A concert by Alvin Curran opens the exhibition “File Under Freedom” in Bergen.
From yesterday, Friday 4 February, until Sunday 27 March, the Bergen Kunsthall (the state art museum located in the Norwegian city of Bergen) is presenting File Under Freedom, an extensive thematic exhibition on improvisation in art and music. Consisting of newly produced works as well as historical pieces rarely shown to the public, plus documentation and archival material, the exhibition explores ideas about freedom as expressed by improvising musicians and contemporary artists. The exhibition is complemented by an extensive programme of live music, talks and screenings.
Improvised music is often considered a utopian space, a democratic place for collaboration and human interaction. If we consider free jazz as its starting point, it emerged in the United States in the 1960s, among a generation of pioneering musicians who not only revolutionised jazz, but also created a space of opposition and protest. Successive free improvisation movements have attempted to distance themselves from jazz traditions in the search for a broad philosophy of freedom.
File Under Freedom, curated by Steinar Sekkingstad, traces several historical lines, showing the work of some of the undisputed pioneers of its sonic expression: from the Americans Roscoe Mitchell, Douglas R. Ewart and Milford Graves, to European artists such as Peter Brötzmann or the American Alvin Curran, but resident in Rome since the mid-1960s. In addition, there is a younger generation of artists who use the legacy of free improvisation as a form of expression and political tool, including artists such as Lisa Alvarado, Eric Baudelaire, Matana Roberts, Cauleen Smith, Marshall Trammel and Emilija Škarnulyte.
In addition to exploring musical improvisation, the exhibition is also a visual experience that presents striking works of art in a variety of media, such as the relationship between American jazz musician Don Cherry and Swedish visual artist Monika Marianne Karlsson – who would become his wife and be known as Moki Cherry – who began a long collaboration in which multicultural artistic production, music and family life merged in a model of collective creativity that lasted until Don Cherry’s death in Malaga in 1995. The exhibition presents for the first time in Norway a selection of works by Moki Cherry, together with works by the Norwegian visual artist Sidsel Paaske and other examples of the exchanges between African-American jazz and the Nordic scene in the 1960s and 1970s.
Some of the works are directly related to musical performance, such as sheet music and notations, while others are made by visual artists who use improvisational methods in visual art works, or explore the close association between improvisation and abstraction in visual art. Free jazz as a project of liberation is also inherent in the way many musicians took control of their own distribution channels, and the exhibition presents a series of self-published poems and magazines, independent record labels and one-off Lps.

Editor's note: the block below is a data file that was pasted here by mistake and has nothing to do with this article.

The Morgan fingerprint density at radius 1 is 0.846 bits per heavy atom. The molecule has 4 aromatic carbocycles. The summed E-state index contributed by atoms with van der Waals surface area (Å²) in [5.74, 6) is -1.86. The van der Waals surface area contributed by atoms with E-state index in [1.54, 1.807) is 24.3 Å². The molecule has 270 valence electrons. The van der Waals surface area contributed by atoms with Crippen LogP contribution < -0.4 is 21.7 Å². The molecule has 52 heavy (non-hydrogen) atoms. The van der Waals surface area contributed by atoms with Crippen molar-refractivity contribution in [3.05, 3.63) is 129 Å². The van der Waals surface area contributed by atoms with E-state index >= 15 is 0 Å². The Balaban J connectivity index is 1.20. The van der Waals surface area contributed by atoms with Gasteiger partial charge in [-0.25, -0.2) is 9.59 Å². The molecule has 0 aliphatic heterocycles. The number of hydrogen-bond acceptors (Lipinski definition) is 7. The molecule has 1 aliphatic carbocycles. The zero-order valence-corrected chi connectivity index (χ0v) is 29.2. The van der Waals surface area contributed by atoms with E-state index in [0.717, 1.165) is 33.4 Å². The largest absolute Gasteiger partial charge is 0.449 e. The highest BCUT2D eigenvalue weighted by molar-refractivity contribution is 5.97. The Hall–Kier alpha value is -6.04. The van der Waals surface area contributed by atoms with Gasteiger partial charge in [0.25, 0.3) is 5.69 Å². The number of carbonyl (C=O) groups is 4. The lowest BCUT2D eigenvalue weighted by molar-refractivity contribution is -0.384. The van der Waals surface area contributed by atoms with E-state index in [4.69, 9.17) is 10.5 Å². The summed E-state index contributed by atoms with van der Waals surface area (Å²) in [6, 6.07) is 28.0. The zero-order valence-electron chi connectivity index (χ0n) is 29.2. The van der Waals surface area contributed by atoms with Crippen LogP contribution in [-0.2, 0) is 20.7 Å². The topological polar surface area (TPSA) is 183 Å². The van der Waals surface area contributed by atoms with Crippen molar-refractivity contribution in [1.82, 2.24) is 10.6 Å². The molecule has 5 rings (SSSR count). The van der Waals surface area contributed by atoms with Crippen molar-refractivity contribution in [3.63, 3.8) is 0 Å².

The exhibition is accompanied by an extensive programme of live music, talks and screenings, featuring, among others, Alvin Curran, Mats Gustafsson, Roscoe Mitchell, Fumi Okiji and Elena Wolay. The concerts began yesterday with a performance by Naima Karlsson and Kenichi Iwasa who join forces for a performance entitled Exotic Sin, based on the joint shows of Karlsson’s grandparents, Don and Moki Cherry.
Today, the official opening day of the exhibition, there is a free performance by American Alvin Curran starting at 21:00, in which the musician will perform Endangered Species, a work for keyboards and computer and primitive acoustic instruments that, as Curran explains on the museum’s website, “I have been ‘composing’ for nearly 50 years… Essentially it is a collection of over 3000 sound files of humans, animals, machines, events, people, and musics from all over the planet – an immense sound library, a raw musical composition – which I use in part to create spontaneously-made performances, as if my fingers could ‘play-the-world'”.
On 25 February there will be a joint performance by Swedish experimental singer of Ethiopian origin Sofia Jernberg and Norwegian saxophonist Kjetil Møster.
As part of the File Under Freedom programme, the experimental music festival Borealis is offering its own five-day programme from 16 to 20 March, focusing on the figure of the American saxophonist Roscoe Mitchell, who will give a concert, solo and in duo with John McCowen, as well as two of his works performed, in one case, by the Ensemble BIT20 and, in the other, by the Norwegian Naval Forces Band.
The Swedish saxophonist Mats Gustafsson will close these two months of activities with a concert on Sunday 27 March.
© Photograph downloaded from the Bergen Kunsthall website showing Alvin Curran.